Almost everyone who has tried their hand at freelancing will have, at some point, been burnt by a client when the time comes to pay up. If agreements have simply been made over the phone, via email or in person this is especially common. It is from these circumstances that clients may dispute the amount of money agreed upon or drag their feet on providing you with what you are owed.
This is incredibly frustrating when you are freelancing. If you have put many hours of hard work into delivering a service, you should be paid accordingly for it. So how does one avoid problems from occurring? An imperative method which many freelancers have implemented to counteract it has been invoicing. Invoices are a fantastic way of ensuring clients a properly informed about what work has been completed, how much is due and when they should be paying by.
Basic invoices are very easy to create. These single-page documents can be done as a template on Microsoft Word or made from scratch very simply. A good invoice will include your own name, phone number, email and address so clients know exactly who they are paying for the work. It will also provide a thorough breakdown of the work that was completed, when it was done, how long it took and the amount owed for each component. Most importantly, alongside a total cost of what is due, the invoice will also include details of how payments can be made (such as by PayPal or with a bank account like the Royal Bank Of Scotland) and when they should be done by. For more complicated freelance work one might wish to investigate software like Harvest or Freshbooks.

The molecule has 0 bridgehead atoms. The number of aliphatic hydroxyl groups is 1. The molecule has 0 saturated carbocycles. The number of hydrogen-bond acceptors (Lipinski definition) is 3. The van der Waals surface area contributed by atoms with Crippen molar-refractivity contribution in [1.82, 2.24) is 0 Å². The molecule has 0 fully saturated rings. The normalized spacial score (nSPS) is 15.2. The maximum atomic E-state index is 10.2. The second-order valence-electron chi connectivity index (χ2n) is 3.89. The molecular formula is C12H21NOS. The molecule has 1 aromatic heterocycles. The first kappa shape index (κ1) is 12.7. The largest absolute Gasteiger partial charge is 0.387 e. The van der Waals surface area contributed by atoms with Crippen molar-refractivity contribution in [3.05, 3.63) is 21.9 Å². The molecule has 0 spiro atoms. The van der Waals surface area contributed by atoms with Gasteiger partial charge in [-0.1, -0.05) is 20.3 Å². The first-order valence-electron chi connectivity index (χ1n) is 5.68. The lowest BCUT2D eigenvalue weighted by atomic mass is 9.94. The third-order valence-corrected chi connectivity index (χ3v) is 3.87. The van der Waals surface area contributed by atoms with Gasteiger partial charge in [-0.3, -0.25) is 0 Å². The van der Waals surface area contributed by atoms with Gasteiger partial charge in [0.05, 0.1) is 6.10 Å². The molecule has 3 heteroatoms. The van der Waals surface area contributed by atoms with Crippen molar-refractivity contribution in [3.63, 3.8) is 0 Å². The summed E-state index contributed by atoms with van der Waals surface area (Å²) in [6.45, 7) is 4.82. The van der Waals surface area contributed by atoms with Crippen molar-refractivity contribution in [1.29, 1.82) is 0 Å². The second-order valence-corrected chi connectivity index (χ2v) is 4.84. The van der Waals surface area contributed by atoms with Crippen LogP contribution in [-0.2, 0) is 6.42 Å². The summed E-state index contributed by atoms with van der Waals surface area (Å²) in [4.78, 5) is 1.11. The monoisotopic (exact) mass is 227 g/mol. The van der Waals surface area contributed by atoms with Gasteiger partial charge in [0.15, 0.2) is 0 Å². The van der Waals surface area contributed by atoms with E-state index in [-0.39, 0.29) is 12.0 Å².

For one-off work you should invoice the client as soon as the work has been completed and the job is complete. If you are doing on-going work then you should figure out the regularity of your invoicing with the client before the job begins. If you have agreed to a date – for instance, the first of every month or the last Friday of every month – make sure you stick to this. Evidence suggests that clients are far more likely to pay you on time if invoices are regular and consistent.
Proper invoicing certainly doesn’t just ensure your clients are properly informed about the work that was completed and the exactly what they are paying for. They also help freelancers look professional (if you act like you’re just doing it as a hobby you will be treated as such by potential clients) and keep their own finances in order. Freelancers could find them valuable if they need to refer to them when they are doing their taxes, for instance. So, if you are looking to go it alone now or in the near future, the importance of invoicing must not be overlooked.